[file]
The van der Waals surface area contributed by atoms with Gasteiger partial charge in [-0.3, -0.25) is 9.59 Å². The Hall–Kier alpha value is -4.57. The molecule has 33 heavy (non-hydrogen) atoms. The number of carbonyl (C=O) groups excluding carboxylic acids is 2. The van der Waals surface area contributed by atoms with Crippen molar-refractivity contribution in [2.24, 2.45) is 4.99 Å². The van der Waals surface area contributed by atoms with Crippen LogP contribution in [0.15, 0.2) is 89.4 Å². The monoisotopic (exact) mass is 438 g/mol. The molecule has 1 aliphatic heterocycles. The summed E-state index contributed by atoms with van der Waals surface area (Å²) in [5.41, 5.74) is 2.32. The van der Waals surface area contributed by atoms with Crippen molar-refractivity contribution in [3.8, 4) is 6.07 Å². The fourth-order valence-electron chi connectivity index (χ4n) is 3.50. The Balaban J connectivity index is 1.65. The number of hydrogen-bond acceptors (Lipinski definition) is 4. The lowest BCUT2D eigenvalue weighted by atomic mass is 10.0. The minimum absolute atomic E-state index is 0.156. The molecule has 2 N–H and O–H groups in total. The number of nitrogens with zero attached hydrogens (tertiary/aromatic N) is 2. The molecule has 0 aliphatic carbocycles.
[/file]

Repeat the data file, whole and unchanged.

The van der Waals surface area contributed by atoms with Gasteiger partial charge in [-0.3, -0.25) is 9.59 Å². The Hall–Kier alpha value is -4.57. The molecule has 33 heavy (non-hydrogen) atoms. The number of carbonyl (C=O) groups excluding carboxylic acids is 2. The van der Waals surface area contributed by atoms with Crippen molar-refractivity contribution in [2.24, 2.45) is 4.99 Å². The van der Waals surface area contributed by atoms with Crippen LogP contribution in [0.15, 0.2) is 89.4 Å². The monoisotopic (exact) mass is 438 g/mol. The molecule has 1 aliphatic heterocycles. The summed E-state index contributed by atoms with van der Waals surface area (Å²) in [5.41, 5.74) is 2.32. The van der Waals surface area contributed by atoms with Crippen molar-refractivity contribution in [3.8, 4) is 6.07 Å². The fourth-order valence-electron chi connectivity index (χ4n) is 3.50. The Balaban J connectivity index is 1.65. The number of hydrogen-bond acceptors (Lipinski definition) is 4. The lowest BCUT2D eigenvalue weighted by atomic mass is 10.0. The minimum absolute atomic E-state index is 0.156. The molecule has 2 N–H and O–H groups in total. The number of nitrogens with zero attached hydrogens (tertiary/aromatic N) is 2. The molecule has 0 aliphatic carbocycles.